JACKIE COOPER - DOCUMENT DOUBLE SIGNED 07/13/1946 CO-SIGNED BY: JUNE HORNE - HFSID 288791
Sale Price $450.00
Consent form authorizing the Motion Picture Relief Fund to reproduce Cooper's signature and likeness for a series of stamps raising money for needy film industry veterans. He has signed twice, once as an autograph sample and again to grant permission. Also witnessed by his first wife and by another woman. A remarkable, perfectly verified example!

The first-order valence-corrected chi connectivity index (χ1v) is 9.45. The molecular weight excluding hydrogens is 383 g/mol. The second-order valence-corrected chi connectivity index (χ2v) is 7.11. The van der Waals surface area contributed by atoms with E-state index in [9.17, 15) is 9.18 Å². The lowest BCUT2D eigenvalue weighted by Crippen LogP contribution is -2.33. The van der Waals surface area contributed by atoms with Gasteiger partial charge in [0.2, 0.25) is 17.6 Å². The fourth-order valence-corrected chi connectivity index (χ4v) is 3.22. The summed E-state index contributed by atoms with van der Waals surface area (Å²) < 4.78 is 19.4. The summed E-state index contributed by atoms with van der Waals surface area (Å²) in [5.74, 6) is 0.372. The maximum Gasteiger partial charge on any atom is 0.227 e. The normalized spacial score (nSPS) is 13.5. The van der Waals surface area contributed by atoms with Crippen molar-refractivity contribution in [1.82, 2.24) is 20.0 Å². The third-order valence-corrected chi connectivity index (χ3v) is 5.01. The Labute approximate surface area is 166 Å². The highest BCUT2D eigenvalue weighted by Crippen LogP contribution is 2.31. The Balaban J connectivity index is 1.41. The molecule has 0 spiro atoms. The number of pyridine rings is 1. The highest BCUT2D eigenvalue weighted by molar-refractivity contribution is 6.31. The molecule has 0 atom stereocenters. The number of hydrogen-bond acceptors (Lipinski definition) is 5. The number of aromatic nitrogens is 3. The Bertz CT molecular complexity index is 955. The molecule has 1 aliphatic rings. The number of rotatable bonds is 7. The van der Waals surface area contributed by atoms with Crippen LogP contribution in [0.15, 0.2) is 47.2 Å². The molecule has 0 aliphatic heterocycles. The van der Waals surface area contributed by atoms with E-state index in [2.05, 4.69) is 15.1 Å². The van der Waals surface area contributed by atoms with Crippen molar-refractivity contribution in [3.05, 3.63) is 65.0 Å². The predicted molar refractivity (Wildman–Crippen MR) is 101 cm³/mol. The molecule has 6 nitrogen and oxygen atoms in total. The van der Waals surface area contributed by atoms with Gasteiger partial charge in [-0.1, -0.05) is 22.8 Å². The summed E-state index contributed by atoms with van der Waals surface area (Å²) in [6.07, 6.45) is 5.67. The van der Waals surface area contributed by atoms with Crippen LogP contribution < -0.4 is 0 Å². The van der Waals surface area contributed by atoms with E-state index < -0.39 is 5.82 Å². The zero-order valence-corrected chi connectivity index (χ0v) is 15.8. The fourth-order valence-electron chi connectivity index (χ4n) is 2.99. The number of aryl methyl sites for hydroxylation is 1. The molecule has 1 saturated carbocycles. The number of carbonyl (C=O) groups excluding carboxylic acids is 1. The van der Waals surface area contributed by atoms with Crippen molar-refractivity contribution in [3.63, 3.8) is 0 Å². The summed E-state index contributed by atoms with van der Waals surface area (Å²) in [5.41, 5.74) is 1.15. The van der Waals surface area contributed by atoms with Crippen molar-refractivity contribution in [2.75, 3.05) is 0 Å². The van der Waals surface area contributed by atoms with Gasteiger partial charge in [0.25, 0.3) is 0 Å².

Document signed twice: "Jackie Cooper", 1 page, 8½x11. Hollywood, California, 1946 July 13. Cooper grants to the Motion Picture Relief Fund, Inc., its successors and assigns, the exclusive right to use her name, autograph, photographic likeness, or artist's sketch of the likeness, for reproduction on engraved, embossed or printed stamps, and in stamp albums, and in connection with the advertising and exploitation of these stamps and stamp albums for sale throughout the world. Also signed by two witnesses: "Mrs. Jack Cooper" [his first wife, June Horne] and "Mrs. Frank Fenton" [possibly Queenie Bilotti, wife of actor/screenwriter Frank Fenton and daughter of sculptor Salvadore Bilotti]. Child film starJackie Cooper (1922-2011) appeared first in Hal Roach's "Our Gang" comedies, then earned an Oscar nomination as Skippy (1931). He co-starred with Wallace Beery in several films of the 1930s, including The Champ and Treasure Island. As an adult, his film opportunities diminished, but Cooper had two hit TV series in the 1950s, The People's Choice and Hennessy. He won an Emmy (1973) for directing episodes of M*A*S*H. Cooper played newspaper editor Perry White in all four of the Christopher Reeves Superman movies (1981-1987). Cooper was married to his first wife, June Horne, from 1944 to 1949. They had one son. (Cooper discouraged all four of his children from embarking on acting careers.) His third marriage, to Barbara Kraus, lasted from 1954 until her death in 2009. The Motion Picture Relief Fund was founded in 1921 to assist ill and needy film industry veterans, as expressed in its motto: "We take care of our own." The fund raised money through voluntary payroll deductions and celebrity events. As President of the Fund from 1939 until his death in 1956, film and radio star Jean Hersholt conceived Hollywood Star Stamps as a fundraising method. These stamps, 468 in all, were sold at dime stores after World War II in sheets of 6-12, at 10 cents per sheet, and were an immediate hit with collectors. Now called the Motion Picture and Television Fund, the non-profit organization funds its own hospital and retirement home. It confers the Jean Hersholt Humanitarian Award annually at the Academy Awards ceremony to "an individual in the motion picture industry whose humanitarian efforts have brought credit to the industry." Filing holes at left edge. Lightly creased and toned around edges. Multiple mailing folds. Staple holes at top left corner. Otherwise, fine condition.
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